Argentina Immigration

Topics: Argentina, Population, Immigration Pages: 2 (562 words) Published: November 24, 2010
The population of Argentina in July 2009 was estimated at 40,913,584. Approximately 10.8% of the population was over 65 years of age, with another 25.6% of the population under 15 years of age. There were 97.4 males for every 100 females in the country in 2007. According to the UN, the annual population rate of change for 2005-10 was expected to be 0.9%. The projected population for the year 2020 was 44,523,752. The population density was 15 per sq km (38 per sq mi). The UN estimated that 89% of the population lived in urban areas in 2005, and that urban areas were growing at an annual rate of 1.25%. More than one-third of all Argentines live in or around Buenos Aires, the capital city, which had a population of 13,047,000 in 2005. Other estimated metropolitan area populations in 2000 were Córdoba, 1,592,000; Rosario, 1,312,000; Mendoza, 988,600; La Plata, 838,600; and San Miguel de Tucumán, 837,000. The majority of the population descends from early Spanish or Italian immigrants. Approximately 10% of the people are of indigenous Indian or mestizo descent. Migration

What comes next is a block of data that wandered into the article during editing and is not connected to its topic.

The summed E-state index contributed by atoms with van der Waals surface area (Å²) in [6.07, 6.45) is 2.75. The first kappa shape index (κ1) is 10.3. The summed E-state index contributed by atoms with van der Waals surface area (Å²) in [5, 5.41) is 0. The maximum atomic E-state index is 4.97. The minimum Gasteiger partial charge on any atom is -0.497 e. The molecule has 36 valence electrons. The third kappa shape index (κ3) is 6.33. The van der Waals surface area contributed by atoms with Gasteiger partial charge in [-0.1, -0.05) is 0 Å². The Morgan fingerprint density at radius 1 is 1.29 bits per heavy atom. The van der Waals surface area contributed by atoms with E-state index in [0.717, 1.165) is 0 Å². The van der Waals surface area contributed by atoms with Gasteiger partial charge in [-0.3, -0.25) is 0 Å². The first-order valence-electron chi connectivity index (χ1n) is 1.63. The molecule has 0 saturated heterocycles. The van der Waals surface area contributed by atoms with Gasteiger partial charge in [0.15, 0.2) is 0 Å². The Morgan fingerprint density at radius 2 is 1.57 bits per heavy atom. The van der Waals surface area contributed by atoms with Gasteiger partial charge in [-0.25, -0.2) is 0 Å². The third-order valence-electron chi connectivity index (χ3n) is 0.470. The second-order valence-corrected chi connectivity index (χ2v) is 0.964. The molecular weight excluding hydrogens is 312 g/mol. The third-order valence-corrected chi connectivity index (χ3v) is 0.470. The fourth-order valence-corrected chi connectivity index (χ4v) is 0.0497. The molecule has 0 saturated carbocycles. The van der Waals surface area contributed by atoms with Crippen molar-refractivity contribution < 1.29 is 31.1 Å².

Migration to Argentina from Spain and Italy has been heavy in the past. Under the rule of Juan Domingo Perón (1946-1955), immigration was restricted to white persons, exceptions being made for relatives of nonwhites (Japanese and others) already resident. More recently, immigrants from across the border in Paraguay have numbered at least 600,000; Bolivia, 500,000; Chile, 400,000; Uruguay, 150,000; and Brazil, 100,000. Some 300,000 illegal aliens were granted amnesty in 1992. Foreigners, on application, may become Argentine citizens after two years' residence. A total of 16,738 were naturalized in 1991, of which 13,770 were from other American countries. In 2000, Argentina's refugee population was estimated at 2,400. Few Argentines emigrated until the 1970s, when a "brain drain" of professionals and technicians began to develop. In the mid-1980s, some 10,000 of the estimated 60,000 to 80,000 political...
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